Jenni Fagan – There are Three Suns in the Sky
We are at a pivotal moment in the history of Earth. Greenhouses gases have not been as high as current levels — for three million years. Industry, deforestation and massive agriculture industries have caused this. Humans have caused this. Life is difficult. We are living on a dying planet. We are what is killing it.
What are we doing?
In my novel The Sunlight Pilgrims, we arrive in a small remote caravan community in Scotland at the tip of what appears to be a global ice-age brought about by climate change. An iceberg bigger than Wishbone Hotel has drifted into shore. There are three suns in the sky. A phenomenon called parhelia when a central sun is reflected by ice crystals in the air. There are frost flowers, and peaks of penitents (tall snow peaks that look like humans) are marching across the mountains in thousands. All across Europe, people are trying to migrate to a safety that does not appear to exist anymore. Corpses are being found in the street. A young mother called Constance is hunkering down to bring up her daughter (recently open in her transition) in what appears to be the end of times. Her new neighbour Dylan has arrived from London after losing his business and family home in the great social unrest of our times. He is a Nephilim. Son of a human and a fallen angel, a man taller than any should be. He falls in love with Constance on the first night when he finds her polishing the moon, barefoot, in the snow, sleepwalking. Why is she polishing the moon? Why would she not be? Is there anything more beautiful on a clear night? Why are scientists trying to repair our reefs and create solutions to climate change? They are doing so because there is no more important thing to tackle on Earth right now than saving the planet and each other. Humanity has grown rapidly, our populations are bigger than they have ever been, all of the structures are under pressure, religion, patriarchy, capitalism — are all contributing in their rigidity when they should all be standing up together and changing everything.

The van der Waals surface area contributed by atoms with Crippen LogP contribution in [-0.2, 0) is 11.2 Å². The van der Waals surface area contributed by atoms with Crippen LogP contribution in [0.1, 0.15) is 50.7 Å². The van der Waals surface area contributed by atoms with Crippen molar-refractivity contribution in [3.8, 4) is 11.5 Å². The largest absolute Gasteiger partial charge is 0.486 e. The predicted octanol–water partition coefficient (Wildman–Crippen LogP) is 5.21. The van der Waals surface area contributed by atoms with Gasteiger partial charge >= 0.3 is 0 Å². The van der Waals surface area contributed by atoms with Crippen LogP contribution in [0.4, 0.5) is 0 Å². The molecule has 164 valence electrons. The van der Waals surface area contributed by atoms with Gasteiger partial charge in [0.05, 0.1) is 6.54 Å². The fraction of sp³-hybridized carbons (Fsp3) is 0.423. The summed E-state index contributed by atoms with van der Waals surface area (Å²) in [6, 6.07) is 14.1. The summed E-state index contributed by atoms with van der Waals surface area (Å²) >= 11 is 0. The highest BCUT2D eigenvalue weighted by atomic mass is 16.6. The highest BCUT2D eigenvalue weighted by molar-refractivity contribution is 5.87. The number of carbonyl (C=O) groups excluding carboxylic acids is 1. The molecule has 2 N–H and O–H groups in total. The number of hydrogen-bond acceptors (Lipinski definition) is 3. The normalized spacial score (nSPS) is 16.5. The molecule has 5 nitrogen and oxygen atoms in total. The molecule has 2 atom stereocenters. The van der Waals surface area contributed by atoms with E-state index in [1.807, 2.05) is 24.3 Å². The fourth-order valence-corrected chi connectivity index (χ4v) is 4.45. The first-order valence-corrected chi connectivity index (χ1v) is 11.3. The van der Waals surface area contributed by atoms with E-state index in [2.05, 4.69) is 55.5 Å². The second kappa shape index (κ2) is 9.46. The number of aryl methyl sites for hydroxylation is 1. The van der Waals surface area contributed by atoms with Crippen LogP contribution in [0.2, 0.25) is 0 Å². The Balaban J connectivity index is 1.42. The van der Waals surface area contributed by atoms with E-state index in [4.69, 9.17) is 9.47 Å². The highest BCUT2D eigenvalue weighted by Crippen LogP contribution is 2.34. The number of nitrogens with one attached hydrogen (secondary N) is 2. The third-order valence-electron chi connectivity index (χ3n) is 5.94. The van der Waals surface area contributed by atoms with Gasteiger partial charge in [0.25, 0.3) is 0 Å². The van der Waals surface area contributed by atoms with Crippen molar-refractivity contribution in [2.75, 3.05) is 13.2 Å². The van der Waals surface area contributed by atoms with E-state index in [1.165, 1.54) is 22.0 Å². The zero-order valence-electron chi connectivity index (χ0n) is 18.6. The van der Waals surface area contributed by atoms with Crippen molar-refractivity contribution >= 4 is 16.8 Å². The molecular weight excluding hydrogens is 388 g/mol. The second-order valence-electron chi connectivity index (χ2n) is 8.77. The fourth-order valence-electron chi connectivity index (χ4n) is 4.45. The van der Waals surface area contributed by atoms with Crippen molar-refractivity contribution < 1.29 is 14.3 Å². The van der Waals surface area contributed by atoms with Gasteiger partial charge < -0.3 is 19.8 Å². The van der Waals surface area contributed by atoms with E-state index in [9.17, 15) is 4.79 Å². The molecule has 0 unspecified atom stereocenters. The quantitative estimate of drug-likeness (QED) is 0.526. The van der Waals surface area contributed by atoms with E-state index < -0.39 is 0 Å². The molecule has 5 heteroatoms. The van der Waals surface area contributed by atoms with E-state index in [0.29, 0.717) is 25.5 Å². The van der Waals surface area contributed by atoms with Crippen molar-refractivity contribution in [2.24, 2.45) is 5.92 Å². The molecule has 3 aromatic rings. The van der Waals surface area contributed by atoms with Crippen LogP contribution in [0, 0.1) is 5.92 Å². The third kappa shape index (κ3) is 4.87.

We could be the current generations living on Earth do that.
Human life is short and this planet does not belong to us — we are just allowed to be here for a tiny heartbeat of time in the journey of Earth. She is not our planet. The universe and solar systems were here long before us and if we kill ourselves they will still be here.
They should be.
If we can’t care for the planet we live on and each other, then what right do we have to a future?
Stephen Hawking once said that the greatest threat to humanity is stupidity followed by climate change.
We are not doing well on either front right now.
This world is full of brilliant, wonderful, strong, caring people who want to make the absolute most of what this life has to offer and what legacy they can leave behind and at every corner we seem thwarted by corruption, greed, systems that project themselves as so powerful and unchangeable that it demoralises us all.
I love this planet. It is in its own wild nature the most beautiful place we could hope to live. We have every single thing we need to care for it, to sustain food, education and healthcare for all of its residents.
So why are we in this position? Why are we allowing it to continue?